[MUD-Dev] Re: WIRED: Kilers have more fun

J C Lawrence claw at under.engr.sgi.com
Mon Jun 29 17:36:23 New Zealand Standard Time 1998


On Mon, 22 Jun 1998 17:52:53 -0500 (CDT) 
Dan Shiovitz<dbs at cs.wisc.edu> wrote:

> I think this is the wrong way to go about things. Saying,
> essentially, "the world is a chaotic and lawless place and any order
> must be imposed by the players" is putting a major burden on
> people. 

Absolutely.  Its the same burden which is put on them IRL, they just
aren't forced to realise that as often.  That said I see such things
as UOL's PK problems as evolutionary in nature.  The PK'ers are not
the problem, nor their predation, the problem is two-fold, but
primarily in player-based structures to handle unwanted activities
(the other bit is authentication or the ability to reliably ID human
players).

Yes, this leaves the current state of affairs as both painful and
chaotic.  Virtual communities have a lot of growing up to do, and the
rules and mechanics are not the same as IRL.  There just hasn't been
enough _time_ for enough iterative attempted solutions to start to
build something closer to what we're used to IRL.

Our current communal complacency in the real world did not happen over
night.  Why should it in a virtual community?  Societies and cultures
evolve, and I've yet to see a planned or orchestrated evolution
survive.

> It's especially hard for the people that want to play in a lawful
> world, but don't want to play a lawbringer: that is to say, they
> want to be tailors or farmers, not sheriffs. I think the correct
> model to create a lawful system is one where the world starts out
> lawful, at least in some places: there's a city or state or country
> that's large and *safe*, where players can have the expectation that
> justice is done. Furthermore, this lawful system ought to run itself
> if players don't step in. Just putting bounties that you expect
> players to collect isn't going to work; there's no expectation of a
> lawful, working system so no one (or not enough someones) is going
> to make it happen. It's cool to have outlaws and player killers and
> stuff running around outside the safe zone, but I don't think
> societies are going to form ex nihilo, there's got to be some
> structure that gives them a chance to get going.

Quite simply I think this is a problem of size.  There just aren't
enough players yet on any single game.  UOL tops out at 2,500 IIRC per 
shard due to problems with population density.  What would happen to
the social and cultural definition of a game if 5Million players were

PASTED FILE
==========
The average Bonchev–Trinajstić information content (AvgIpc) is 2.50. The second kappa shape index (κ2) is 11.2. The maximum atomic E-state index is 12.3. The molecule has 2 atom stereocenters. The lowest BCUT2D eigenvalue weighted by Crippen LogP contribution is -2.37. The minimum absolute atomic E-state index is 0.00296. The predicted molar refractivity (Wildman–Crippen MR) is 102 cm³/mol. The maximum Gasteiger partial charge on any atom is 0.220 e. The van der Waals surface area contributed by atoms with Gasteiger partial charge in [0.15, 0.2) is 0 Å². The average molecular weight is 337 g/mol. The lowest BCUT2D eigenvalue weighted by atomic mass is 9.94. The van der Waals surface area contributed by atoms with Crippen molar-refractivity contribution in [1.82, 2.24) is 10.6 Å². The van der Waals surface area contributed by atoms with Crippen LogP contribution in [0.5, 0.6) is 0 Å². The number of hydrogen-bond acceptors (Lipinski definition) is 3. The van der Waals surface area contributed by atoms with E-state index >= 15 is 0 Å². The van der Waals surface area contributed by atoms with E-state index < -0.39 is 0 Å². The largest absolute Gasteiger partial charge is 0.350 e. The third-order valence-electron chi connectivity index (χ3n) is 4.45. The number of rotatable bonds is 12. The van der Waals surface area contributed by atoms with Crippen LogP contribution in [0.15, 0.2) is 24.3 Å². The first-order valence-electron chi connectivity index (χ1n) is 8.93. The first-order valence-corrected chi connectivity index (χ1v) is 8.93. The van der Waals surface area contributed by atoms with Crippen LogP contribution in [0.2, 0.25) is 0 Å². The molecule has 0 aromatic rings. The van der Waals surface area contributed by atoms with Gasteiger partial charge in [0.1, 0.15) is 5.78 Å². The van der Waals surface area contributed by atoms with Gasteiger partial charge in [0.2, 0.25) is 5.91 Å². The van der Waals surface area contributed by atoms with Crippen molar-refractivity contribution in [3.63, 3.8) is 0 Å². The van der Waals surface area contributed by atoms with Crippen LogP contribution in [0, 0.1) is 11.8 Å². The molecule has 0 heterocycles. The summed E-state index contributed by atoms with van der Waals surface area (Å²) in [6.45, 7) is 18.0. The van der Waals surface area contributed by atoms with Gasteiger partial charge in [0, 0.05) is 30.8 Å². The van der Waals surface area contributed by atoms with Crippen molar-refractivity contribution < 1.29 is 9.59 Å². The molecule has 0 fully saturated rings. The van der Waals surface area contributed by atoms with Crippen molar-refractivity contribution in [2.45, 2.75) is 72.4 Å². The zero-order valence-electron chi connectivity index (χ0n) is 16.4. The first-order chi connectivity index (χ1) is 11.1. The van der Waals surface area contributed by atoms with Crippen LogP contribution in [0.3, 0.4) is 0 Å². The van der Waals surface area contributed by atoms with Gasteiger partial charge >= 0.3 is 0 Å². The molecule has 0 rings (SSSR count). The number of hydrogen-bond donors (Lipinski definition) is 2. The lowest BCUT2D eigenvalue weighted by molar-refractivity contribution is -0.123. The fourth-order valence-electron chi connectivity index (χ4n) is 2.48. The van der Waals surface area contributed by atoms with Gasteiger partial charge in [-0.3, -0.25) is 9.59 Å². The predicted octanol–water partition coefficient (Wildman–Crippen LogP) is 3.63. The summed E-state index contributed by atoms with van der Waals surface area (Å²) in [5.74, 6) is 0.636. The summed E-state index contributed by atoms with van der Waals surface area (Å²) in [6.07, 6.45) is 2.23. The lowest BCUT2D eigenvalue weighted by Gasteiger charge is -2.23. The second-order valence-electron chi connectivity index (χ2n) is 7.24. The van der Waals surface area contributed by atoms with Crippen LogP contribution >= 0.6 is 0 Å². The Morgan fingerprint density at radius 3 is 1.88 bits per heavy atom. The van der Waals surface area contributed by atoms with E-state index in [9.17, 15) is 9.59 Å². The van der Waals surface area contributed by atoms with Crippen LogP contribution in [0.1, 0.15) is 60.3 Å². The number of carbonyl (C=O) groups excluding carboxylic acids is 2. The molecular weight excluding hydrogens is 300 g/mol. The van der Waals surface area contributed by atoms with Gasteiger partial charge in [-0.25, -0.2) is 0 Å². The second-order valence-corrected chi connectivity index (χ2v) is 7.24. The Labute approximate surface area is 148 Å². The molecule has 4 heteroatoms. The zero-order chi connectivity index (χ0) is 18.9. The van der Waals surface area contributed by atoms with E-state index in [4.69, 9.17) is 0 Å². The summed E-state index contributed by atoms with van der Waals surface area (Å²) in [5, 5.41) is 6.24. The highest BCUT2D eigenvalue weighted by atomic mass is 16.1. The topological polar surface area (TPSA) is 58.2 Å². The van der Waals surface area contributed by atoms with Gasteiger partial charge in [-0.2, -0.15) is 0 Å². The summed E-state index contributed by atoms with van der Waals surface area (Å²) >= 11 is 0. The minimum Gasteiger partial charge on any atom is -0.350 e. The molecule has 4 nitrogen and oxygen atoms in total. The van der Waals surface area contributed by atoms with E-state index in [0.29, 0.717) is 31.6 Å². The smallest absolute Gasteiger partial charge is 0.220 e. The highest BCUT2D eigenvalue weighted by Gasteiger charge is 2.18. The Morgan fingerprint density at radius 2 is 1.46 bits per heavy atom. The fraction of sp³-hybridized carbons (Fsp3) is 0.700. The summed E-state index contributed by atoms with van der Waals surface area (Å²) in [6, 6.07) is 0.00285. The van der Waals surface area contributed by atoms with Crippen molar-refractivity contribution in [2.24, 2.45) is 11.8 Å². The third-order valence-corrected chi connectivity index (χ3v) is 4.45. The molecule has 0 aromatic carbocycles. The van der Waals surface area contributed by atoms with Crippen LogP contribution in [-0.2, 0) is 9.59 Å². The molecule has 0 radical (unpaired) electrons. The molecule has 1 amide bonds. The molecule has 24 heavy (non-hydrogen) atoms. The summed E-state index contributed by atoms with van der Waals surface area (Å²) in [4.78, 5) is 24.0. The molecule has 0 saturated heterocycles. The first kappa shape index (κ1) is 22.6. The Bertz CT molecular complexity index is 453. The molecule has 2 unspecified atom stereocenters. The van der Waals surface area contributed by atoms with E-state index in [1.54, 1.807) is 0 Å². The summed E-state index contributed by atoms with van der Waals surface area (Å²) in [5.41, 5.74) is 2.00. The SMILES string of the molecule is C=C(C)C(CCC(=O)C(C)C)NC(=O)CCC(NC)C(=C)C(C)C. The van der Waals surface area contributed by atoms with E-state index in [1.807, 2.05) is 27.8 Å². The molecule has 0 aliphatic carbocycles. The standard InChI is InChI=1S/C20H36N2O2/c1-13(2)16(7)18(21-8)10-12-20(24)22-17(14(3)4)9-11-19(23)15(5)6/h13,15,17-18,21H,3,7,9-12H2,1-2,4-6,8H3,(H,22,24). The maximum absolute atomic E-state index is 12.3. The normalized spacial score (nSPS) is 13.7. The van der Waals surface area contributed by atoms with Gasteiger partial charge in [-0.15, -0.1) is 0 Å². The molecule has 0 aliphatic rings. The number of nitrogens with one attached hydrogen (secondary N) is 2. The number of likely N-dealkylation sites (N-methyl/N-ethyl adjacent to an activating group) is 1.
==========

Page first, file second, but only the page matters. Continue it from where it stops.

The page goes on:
online, all at the same time, 24 hours a day, 7 days a week (the
equivalent of 20 packed shards)?  

Even outside of player density concerns, I expect we'd see far far
different societal and cultural pressures and evolutions than we are
now with UOL.  Chaos would undoubtedly be extreme and rampant for a
while, but something would replace it, if only great turgid masses of
players advancing army-like across the landscape in herd migrations,
guards and fighters on the outside, "peacer's" on the inside.

The nomadic systems of the bedouin, the apache, and the wandering
aboriginees may arise yet again.

> WolfWorld isn't for everyone: I'm not sure exactly how much I'd like
> it myself. It seems to me like it requires a few changes from the
> standard diku model (but not stuff we haven't discussed already):
> relatively small distinctions between high and low level characters,
> lack of truly epic powers, no Big Magic, and, I suspect, a fairly
> grim feel, especially in the beginning (but possibly after a while,
> you can play nice 'n easy adventurers in the big city that was the
> original colony, or go out to one of the new outposts if you're
> feeling dangerous (oh, and outposts provide a convenient thing to do
> with playerkillers: exile the buggers))

> Has something like this been discussed before? I know there's been
> some talk about unifying players by giving them a task that has to
> be worked out together, but I haven't seen anything about doing it
> on a large scale.

Yup, Nathan has championed such models quite a bit.  See the archives.

> Oh, and one more while I'm at it. Anyone thought about doing arc
> games that it's possible to win? 

By its nature this would seem a variation on multi-player Zork, even
if you allow the game to re-invent itself after the "win" state.

> F'instance, the point of the game is to defeat the Dread Lord
> Bob. When he's dead, or has taken control of the world, the game is
> over. Before that, presumably, the players are fighting his minions
> as he gathers his armies in preparation for the final clash. There
> might be some trouble introducing newbies to this sort of storyline
> halfway along: you have to make sure not to increase the worldwide
> threat level to more than they can survive right off, but I think it
> could work.

A really nasty problem under the covers there is to prevent older
characters having so much more context in the campaign that they
utterly outrank anyone who comes after.

--
J C Lawrence                               Internet: claw at null.net
(Contractor)                               Internet: coder at ibm.net
---------(*)                     Internet: claw at under.engr.sgi.com
...Honourary Member of Clan McFud -- Teamer's Avenging Monolith...




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